Track Your Tool Mooching with a Basement Borrow Board


HIM: So, where are we at with the kitchen door project?*
HER:  It’s almost done, but I still need to sand it.
HIM: OK, then finish sanding it.
HER: Fine. Bring me the sander.
HIM: I can’t find it.
HER: Didn’t somebody just borrow it? I think Matt and Megan. For their kitchen. I’ll text them.
HER: Nope, they gave it back to us a month ago.
HIM: What about Tamra?
HER: Couldn’t be. Tamra moved in July. Besides, she gave it to Mindy. And then Mindy gave it back, like, a million years ago.
HIM: MICHAEL! Michael borrowed it to redo their picnic bench.
HER: Whew! Guess I’m not finishing the door today. Who wants a snack?

          (END OF SCENE)

Home ownership requires lots of tools.  Tools for the yard. Tools for the toilet. Tools for breaking plaster, and then fixing plaster. Tools for painting, thinning paint, drying paint, stirring paint and stripping paint…


About 10% of the tools needed to reupholster a chair, which is way smaller than a house.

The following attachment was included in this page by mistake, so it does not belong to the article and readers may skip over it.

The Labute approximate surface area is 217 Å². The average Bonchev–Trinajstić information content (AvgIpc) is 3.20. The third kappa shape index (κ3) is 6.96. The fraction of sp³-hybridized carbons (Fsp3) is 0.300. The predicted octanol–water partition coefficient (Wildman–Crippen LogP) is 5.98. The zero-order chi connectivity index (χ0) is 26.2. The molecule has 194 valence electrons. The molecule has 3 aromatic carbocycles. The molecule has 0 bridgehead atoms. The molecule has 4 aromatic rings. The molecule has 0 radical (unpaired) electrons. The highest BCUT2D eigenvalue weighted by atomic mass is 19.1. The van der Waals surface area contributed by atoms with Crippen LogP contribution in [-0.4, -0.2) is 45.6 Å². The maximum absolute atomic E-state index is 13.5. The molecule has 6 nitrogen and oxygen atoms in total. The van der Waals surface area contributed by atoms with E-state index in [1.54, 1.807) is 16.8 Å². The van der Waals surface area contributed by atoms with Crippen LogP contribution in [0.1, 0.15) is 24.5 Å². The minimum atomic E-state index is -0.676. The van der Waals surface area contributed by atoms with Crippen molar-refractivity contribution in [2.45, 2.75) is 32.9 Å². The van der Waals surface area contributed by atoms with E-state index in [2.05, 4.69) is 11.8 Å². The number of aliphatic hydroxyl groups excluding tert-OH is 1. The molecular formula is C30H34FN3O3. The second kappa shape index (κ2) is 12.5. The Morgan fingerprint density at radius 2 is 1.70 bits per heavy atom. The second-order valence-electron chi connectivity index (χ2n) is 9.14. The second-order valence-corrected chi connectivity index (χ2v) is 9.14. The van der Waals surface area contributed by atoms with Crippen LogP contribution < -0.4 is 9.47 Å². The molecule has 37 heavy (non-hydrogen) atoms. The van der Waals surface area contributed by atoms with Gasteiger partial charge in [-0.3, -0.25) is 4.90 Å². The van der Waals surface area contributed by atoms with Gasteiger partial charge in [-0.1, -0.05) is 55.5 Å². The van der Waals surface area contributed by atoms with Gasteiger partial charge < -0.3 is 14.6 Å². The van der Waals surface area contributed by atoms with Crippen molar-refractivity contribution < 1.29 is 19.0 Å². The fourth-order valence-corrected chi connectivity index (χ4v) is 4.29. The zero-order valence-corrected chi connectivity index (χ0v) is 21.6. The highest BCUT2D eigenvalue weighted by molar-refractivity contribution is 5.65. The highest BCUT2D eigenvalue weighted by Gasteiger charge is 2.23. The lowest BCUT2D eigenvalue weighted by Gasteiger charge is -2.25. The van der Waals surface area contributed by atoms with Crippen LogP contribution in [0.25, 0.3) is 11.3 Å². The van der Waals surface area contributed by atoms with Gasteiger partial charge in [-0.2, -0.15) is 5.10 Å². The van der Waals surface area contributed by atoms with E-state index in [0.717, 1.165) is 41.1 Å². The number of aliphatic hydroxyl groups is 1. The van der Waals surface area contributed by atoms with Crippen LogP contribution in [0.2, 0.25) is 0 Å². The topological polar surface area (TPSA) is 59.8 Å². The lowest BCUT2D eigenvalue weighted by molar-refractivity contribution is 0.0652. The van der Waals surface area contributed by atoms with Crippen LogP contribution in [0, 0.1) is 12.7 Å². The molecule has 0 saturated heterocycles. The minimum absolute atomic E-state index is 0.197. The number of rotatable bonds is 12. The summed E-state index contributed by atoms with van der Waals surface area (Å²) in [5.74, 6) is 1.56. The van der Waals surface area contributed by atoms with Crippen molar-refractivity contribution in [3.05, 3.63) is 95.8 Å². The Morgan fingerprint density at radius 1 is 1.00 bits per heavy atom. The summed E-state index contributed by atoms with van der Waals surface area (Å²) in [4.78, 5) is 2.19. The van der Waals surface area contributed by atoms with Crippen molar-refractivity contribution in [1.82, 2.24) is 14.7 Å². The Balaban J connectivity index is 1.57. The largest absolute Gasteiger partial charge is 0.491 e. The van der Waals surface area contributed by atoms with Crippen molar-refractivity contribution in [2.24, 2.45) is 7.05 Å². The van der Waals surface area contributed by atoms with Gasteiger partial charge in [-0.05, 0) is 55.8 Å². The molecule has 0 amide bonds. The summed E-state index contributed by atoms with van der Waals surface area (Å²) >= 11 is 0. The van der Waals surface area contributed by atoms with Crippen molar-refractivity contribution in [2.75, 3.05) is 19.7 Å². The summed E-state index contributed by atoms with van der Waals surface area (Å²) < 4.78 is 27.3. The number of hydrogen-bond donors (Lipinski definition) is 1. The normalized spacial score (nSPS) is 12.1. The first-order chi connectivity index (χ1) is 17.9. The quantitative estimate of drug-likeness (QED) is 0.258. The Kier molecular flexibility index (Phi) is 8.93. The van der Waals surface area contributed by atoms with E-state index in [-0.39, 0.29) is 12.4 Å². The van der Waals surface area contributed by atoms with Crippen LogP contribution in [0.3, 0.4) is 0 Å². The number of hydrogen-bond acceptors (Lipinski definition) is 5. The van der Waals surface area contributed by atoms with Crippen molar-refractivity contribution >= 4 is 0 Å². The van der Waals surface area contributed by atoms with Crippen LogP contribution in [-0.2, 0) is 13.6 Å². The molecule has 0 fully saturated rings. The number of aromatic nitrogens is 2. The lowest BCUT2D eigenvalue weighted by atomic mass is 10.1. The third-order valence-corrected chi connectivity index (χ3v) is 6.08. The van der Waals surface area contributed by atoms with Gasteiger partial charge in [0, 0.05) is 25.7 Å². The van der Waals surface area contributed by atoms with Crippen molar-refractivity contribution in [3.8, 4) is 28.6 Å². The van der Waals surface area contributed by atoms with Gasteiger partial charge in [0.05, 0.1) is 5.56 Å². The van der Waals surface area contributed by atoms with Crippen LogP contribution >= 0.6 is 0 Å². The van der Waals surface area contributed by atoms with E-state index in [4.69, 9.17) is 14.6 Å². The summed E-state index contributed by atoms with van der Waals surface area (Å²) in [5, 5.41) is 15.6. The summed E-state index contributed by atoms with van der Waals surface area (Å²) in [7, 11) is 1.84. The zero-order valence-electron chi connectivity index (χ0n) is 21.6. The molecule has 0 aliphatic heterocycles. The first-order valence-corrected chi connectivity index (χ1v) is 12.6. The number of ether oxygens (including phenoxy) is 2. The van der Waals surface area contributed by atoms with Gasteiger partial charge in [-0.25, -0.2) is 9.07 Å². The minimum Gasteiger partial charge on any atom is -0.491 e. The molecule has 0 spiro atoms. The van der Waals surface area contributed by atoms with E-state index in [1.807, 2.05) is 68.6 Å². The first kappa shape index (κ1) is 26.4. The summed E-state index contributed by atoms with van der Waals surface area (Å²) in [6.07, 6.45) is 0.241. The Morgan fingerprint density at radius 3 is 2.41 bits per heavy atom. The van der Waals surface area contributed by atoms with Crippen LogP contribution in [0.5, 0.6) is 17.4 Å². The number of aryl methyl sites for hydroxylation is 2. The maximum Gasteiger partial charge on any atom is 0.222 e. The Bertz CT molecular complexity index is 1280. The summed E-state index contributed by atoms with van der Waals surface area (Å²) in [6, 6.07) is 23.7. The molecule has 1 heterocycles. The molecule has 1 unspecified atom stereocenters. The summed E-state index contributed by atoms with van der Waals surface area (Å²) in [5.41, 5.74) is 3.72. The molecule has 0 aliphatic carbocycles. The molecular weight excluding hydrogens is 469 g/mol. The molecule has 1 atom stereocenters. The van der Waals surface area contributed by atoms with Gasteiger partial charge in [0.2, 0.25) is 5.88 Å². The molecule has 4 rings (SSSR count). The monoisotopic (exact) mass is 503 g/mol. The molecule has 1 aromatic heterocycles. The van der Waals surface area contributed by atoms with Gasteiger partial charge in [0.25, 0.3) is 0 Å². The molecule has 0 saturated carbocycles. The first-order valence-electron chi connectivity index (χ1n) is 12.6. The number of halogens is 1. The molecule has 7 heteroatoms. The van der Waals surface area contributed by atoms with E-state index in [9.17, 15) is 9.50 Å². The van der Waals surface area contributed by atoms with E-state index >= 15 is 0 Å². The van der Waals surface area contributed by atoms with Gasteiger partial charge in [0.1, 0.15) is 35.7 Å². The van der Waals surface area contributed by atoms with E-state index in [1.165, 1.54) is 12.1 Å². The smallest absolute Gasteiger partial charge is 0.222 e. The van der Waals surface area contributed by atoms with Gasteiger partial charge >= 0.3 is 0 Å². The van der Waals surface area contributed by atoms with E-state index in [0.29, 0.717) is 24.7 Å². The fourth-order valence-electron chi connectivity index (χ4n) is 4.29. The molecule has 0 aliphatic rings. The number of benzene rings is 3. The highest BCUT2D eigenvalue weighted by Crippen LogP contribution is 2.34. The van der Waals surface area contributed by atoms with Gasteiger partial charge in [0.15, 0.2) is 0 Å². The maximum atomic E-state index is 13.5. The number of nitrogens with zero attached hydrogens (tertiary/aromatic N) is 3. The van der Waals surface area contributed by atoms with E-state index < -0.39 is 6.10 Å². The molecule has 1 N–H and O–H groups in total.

Scott and I are lucky. Sure, we impulsively bought a house that’s barely standing. But so did many of our neighborhood friends, and they did it years before us, and thus already bought all the tools.

Most of our friends could be described as resourceful, know-it-all socialists: folks who proudly wear thrift store underwear, but wouldn’t be caught dead letting their friends BUY a post hole digger to just to build a fence, when they’ve got a perfectly good one in their basement.

But like other popular forms of swapping (i.e., cookies, interest rates, spouses and credit defaults) it can get complicated, possibly igniting a global economic meltdown. Just look at this corner of our basement! Whose stuff is this, anyway?!

basement-corderANSWER KEY:
1)  Gin and Michael’s iron rebar spike and sledge hammer
2)  Matt’s child seat rack attachment
3)  David’s post hole digger
4)  David’s porch-scrubbing kit